Having recently learned how to knit, I absolutely detest purling. It may have something to do with the fact that I am left handed but was taught to knit right handed. It just feels like an unnatural movement to me, and no matter how much I have practiced and done it, it does not get any better - as to the swiftness of it.

Anyway, here I sit at work knitting on my Wonderful Wallaby pullover for my granddaughter and I am up to the neck now where I have to purl every other row which makes me quite cranky. I got to thinking there has to be a better way to do this, so I figured out how to purl backwards…I know - backwards??? :?? I can’t see where this is changing the look of the stitch or the tension of the stitch so I see no harm in doing this. Curious if anyone else has ever attempted this or found a different way around the normal purling method?


Hi Pat,

I was quite intrigued when I first found a site about backwards knitting. It’s actually used for some types of knitting to make it easier…good for you for finding a way that’s easier for you. :thumbsup:

Here’s some cool vides on the techique:
Video #1
Video #2

Hey, that was something that I was going to attempt to practice. Not that purling aggravates me, but I thought it would be a cool idea to try out. I’m a lefty, so if I can learn to knit with my right hand, then I should be able to do it the other way too (an assumption only as I cannot cut with lefty scissors, so the operative word is “should”).

Thanks for the videos Roxanne, otherwise I wouldn’t have understood what “backwards” knitting was. I would have thought that knitting left-handed would be called mirror knitting. I don’t like that it’s called “backwards”. :frowning:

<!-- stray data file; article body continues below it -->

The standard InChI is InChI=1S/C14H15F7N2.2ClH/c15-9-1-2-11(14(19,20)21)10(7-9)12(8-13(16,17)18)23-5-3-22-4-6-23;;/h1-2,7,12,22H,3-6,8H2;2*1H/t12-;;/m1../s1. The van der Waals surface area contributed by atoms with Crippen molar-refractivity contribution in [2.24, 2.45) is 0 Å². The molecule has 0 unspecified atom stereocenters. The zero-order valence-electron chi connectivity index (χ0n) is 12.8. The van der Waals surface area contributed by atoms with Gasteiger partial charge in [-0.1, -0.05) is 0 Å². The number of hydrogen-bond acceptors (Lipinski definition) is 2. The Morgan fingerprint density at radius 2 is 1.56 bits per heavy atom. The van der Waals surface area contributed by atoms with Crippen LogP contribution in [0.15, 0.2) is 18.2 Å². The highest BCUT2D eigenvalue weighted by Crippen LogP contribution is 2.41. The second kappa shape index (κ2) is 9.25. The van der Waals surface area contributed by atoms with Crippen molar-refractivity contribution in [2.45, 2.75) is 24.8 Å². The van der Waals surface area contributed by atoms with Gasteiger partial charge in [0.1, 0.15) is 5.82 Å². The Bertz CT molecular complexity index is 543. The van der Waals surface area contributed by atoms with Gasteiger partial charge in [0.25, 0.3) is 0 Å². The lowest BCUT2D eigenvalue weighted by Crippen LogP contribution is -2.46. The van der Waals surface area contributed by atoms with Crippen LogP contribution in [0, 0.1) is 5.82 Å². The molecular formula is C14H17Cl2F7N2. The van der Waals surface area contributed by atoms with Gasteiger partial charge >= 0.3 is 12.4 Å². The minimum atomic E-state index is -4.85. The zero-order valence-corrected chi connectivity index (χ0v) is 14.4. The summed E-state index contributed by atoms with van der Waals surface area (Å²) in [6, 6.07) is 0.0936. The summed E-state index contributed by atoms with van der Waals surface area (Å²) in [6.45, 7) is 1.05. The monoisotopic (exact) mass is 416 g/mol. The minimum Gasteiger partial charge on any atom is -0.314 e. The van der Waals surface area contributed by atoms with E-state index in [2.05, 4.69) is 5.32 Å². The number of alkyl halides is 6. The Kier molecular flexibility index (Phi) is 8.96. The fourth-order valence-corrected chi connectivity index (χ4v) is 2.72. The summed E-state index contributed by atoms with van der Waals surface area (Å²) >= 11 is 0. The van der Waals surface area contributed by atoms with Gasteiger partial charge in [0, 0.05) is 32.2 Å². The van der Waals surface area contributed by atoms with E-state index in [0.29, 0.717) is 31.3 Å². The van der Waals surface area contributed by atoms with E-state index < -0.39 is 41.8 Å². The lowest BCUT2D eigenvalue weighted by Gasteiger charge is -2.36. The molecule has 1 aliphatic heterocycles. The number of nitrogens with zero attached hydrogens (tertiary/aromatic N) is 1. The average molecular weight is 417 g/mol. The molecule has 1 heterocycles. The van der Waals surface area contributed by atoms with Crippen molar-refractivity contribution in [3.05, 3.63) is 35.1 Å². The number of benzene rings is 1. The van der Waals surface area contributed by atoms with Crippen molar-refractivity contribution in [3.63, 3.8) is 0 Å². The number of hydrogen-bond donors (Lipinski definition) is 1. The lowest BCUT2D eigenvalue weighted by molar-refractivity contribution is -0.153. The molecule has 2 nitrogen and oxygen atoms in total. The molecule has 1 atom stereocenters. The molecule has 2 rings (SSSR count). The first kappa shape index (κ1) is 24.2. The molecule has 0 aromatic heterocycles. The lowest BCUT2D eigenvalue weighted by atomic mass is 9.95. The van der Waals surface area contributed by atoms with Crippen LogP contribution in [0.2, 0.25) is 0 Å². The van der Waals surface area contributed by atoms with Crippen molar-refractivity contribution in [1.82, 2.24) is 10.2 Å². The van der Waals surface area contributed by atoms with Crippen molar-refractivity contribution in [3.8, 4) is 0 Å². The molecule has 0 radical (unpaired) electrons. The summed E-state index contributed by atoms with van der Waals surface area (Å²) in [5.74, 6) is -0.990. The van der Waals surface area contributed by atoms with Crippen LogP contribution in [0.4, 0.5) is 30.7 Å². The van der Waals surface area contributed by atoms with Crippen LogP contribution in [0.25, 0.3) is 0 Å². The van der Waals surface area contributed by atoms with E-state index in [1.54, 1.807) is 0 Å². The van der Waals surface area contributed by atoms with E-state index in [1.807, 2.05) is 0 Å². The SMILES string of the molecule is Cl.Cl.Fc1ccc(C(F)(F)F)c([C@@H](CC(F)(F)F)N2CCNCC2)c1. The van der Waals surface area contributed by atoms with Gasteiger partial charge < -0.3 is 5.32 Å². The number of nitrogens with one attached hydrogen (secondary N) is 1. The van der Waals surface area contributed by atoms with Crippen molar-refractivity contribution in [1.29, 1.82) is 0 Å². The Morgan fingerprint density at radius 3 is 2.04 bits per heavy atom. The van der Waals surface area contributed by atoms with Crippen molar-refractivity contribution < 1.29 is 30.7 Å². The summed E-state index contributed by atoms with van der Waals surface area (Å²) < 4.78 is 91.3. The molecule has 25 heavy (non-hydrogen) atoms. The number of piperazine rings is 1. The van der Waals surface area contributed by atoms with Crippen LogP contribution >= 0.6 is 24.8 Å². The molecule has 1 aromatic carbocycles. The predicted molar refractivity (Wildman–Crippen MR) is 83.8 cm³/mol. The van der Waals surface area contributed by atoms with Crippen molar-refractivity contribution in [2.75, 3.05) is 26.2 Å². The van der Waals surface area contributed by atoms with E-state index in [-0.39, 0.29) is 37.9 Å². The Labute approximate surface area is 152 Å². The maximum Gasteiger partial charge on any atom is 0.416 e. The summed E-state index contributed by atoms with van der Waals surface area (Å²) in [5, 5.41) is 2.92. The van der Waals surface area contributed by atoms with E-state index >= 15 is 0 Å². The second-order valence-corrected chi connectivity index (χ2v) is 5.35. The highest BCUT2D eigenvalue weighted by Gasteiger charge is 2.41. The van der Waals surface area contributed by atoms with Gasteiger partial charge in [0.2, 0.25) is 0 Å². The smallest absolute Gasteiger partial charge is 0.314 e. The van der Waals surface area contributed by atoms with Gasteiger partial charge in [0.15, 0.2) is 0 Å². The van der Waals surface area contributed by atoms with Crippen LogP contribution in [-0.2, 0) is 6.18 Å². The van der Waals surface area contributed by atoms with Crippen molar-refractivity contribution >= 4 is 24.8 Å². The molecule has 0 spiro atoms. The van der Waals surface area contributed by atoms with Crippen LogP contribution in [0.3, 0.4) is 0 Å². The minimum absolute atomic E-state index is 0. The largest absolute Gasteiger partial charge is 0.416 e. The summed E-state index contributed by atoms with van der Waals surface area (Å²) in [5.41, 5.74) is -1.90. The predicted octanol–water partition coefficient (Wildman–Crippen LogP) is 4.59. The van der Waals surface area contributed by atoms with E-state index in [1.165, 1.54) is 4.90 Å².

I’m a lefty, too. I love to sew, but struggled for years cutting right-handed since left-handers never seemed to work. My mother-in-law bought me a pair of Gingher scissors (yikes, expensive), but the important point is that the handle is molded to fit the left hand AND the blades are oriented for the left hand cutter. Most scissors are right hand blades with a left hand handle. Another new thing I’ve found is the spring loaded scissors that don’t have a hand orientation, they are very comfy (and cheap). I only use my good scissors for cutting fabric, so it’s nice to have pairs to use for paper and other art projects.

Ah-ha!! And here I thought I had come up w/something special! That first video is exactly what I have figured out…I can now do an entire row of purling in about a third of the time. The only difference is I hold the yarn in my left hand.

Sighing w/relief…

Great ideas Sara!! Whenever I cut with right-handed scissors, I lose the circulation in my thumb. I always thought I’d get around scissor cutting by batting my eyelashes at hubby! :inlove:

I am going to find out where I can find both types of those scissors in my area.

Sorry to hijack your thread bubba. Glad to hear that the purling is working out for you.